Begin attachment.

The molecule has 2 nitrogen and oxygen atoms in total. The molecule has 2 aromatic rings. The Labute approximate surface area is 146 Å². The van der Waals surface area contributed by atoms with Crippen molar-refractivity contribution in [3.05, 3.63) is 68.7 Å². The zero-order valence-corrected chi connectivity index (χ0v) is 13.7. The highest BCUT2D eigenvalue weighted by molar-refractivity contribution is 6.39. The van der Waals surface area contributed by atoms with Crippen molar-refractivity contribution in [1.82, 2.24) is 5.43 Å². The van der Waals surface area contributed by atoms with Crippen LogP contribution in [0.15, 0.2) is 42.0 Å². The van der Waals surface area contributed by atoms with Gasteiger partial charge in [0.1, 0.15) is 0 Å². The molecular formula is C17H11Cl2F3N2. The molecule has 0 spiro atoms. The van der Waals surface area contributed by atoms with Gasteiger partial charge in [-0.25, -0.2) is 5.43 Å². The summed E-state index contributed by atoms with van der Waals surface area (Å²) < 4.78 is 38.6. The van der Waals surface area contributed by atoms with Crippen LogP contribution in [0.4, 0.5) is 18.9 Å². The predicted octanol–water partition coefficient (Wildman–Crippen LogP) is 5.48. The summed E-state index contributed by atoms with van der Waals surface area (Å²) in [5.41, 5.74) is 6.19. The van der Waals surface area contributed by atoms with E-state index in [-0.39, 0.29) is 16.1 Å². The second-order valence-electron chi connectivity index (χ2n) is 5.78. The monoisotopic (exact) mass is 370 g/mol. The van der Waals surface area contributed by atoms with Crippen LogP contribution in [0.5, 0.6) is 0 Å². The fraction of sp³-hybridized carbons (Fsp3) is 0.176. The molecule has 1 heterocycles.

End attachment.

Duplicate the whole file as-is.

The molecule has 2 nitrogen and oxygen atoms in total. The molecule has 2 aromatic rings. The Labute approximate surface area is 146 Å². The van der Waals surface area contributed by atoms with Crippen molar-refractivity contribution in [3.05, 3.63) is 68.7 Å². The zero-order valence-corrected chi connectivity index (χ0v) is 13.7. The highest BCUT2D eigenvalue weighted by molar-refractivity contribution is 6.39. The van der Waals surface area contributed by atoms with Crippen molar-refractivity contribution in [1.82, 2.24) is 5.43 Å². The van der Waals surface area contributed by atoms with Crippen LogP contribution in [0.15, 0.2) is 42.0 Å². The van der Waals surface area contributed by atoms with Gasteiger partial charge in [0.1, 0.15) is 0 Å². The molecular formula is C17H11Cl2F3N2. The molecule has 0 spiro atoms. The van der Waals surface area contributed by atoms with Gasteiger partial charge in [-0.25, -0.2) is 5.43 Å². The summed E-state index contributed by atoms with van der Waals surface area (Å²) < 4.78 is 38.6. The van der Waals surface area contributed by atoms with Crippen LogP contribution in [0.4, 0.5) is 18.9 Å². The predicted octanol–water partition coefficient (Wildman–Crippen LogP) is 5.48. The summed E-state index contributed by atoms with van der Waals surface area (Å²) in [5.41, 5.74) is 6.19. The van der Waals surface area contributed by atoms with E-state index in [-0.39, 0.29) is 16.1 Å². The second-order valence-electron chi connectivity index (χ2n) is 5.78. The monoisotopic (exact) mass is 370 g/mol. The van der Waals surface area contributed by atoms with Crippen LogP contribution in [0.5, 0.6) is 0 Å². The fraction of sp³-hybridized carbons (Fsp3) is 0.176. The molecule has 1 heterocycles.